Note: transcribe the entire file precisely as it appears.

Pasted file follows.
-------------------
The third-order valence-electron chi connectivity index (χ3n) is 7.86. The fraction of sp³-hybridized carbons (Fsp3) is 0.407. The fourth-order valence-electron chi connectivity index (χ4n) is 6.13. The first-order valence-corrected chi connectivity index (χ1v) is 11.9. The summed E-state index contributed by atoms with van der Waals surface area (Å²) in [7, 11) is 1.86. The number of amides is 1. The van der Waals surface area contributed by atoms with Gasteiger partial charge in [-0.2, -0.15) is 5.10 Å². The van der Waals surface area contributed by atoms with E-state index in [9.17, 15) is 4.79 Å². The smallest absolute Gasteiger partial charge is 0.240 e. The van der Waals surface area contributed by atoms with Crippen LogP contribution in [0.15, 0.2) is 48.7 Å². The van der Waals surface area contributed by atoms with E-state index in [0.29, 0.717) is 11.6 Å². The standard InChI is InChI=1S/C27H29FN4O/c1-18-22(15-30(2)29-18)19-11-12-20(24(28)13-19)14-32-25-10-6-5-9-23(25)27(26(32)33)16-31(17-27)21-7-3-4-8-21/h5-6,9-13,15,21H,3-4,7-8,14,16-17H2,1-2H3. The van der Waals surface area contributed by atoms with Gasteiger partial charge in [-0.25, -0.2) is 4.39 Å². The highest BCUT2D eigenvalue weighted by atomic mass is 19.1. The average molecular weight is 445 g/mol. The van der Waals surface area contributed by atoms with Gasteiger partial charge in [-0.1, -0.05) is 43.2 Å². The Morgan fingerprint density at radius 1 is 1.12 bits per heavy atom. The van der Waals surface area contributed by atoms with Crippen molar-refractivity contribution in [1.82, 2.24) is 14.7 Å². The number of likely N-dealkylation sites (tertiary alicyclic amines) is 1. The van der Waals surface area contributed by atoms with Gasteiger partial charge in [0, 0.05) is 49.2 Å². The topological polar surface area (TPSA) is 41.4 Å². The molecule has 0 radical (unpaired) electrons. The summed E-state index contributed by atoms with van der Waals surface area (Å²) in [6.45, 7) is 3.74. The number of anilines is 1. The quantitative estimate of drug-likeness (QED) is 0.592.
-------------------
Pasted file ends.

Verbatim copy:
The third-order valence-electron chi connectivity index (χ3n) is 7.86. The fraction of sp³-hybridized carbons (Fsp3) is 0.407. The fourth-order valence-electron chi connectivity index (χ4n) is 6.13. The first-order valence-corrected chi connectivity index (χ1v) is 11.9. The summed E-state index contributed by atoms with van der Waals surface area (Å²) in [7, 11) is 1.86. The number of amides is 1. The van der Waals surface area contributed by atoms with Gasteiger partial charge in [-0.2, -0.15) is 5.10 Å². The van der Waals surface area contributed by atoms with E-state index in [9.17, 15) is 4.79 Å². The smallest absolute Gasteiger partial charge is 0.240 e. The van der Waals surface area contributed by atoms with Crippen LogP contribution in [0.15, 0.2) is 48.7 Å². The van der Waals surface area contributed by atoms with E-state index in [0.29, 0.717) is 11.6 Å². The standard InChI is InChI=1S/C27H29FN4O/c1-18-22(15-30(2)29-18)19-11-12-20(24(28)13-19)14-32-25-10-6-5-9-23(25)27(26(32)33)16-31(17-27)21-7-3-4-8-21/h5-6,9-13,15,21H,3-4,7-8,14,16-17H2,1-2H3. The van der Waals surface area contributed by atoms with Gasteiger partial charge in [-0.25, -0.2) is 4.39 Å². The highest BCUT2D eigenvalue weighted by atomic mass is 19.1. The average molecular weight is 445 g/mol. The van der Waals surface area contributed by atoms with Gasteiger partial charge in [-0.1, -0.05) is 43.2 Å². The Morgan fingerprint density at radius 1 is 1.12 bits per heavy atom. The van der Waals surface area contributed by atoms with Crippen molar-refractivity contribution in [1.82, 2.24) is 14.7 Å². The number of likely N-dealkylation sites (tertiary alicyclic amines) is 1. The van der Waals surface area contributed by atoms with Gasteiger partial charge in [0, 0.05) is 49.2 Å². The topological polar surface area (TPSA) is 41.4 Å². The molecule has 0 radical (unpaired) electrons. The summed E-state index contributed by atoms with van der Waals surface area (Å²) in [6.45, 7) is 3.74. The number of anilines is 1. The quantitative estimate of drug-likeness (QED) is 0.592.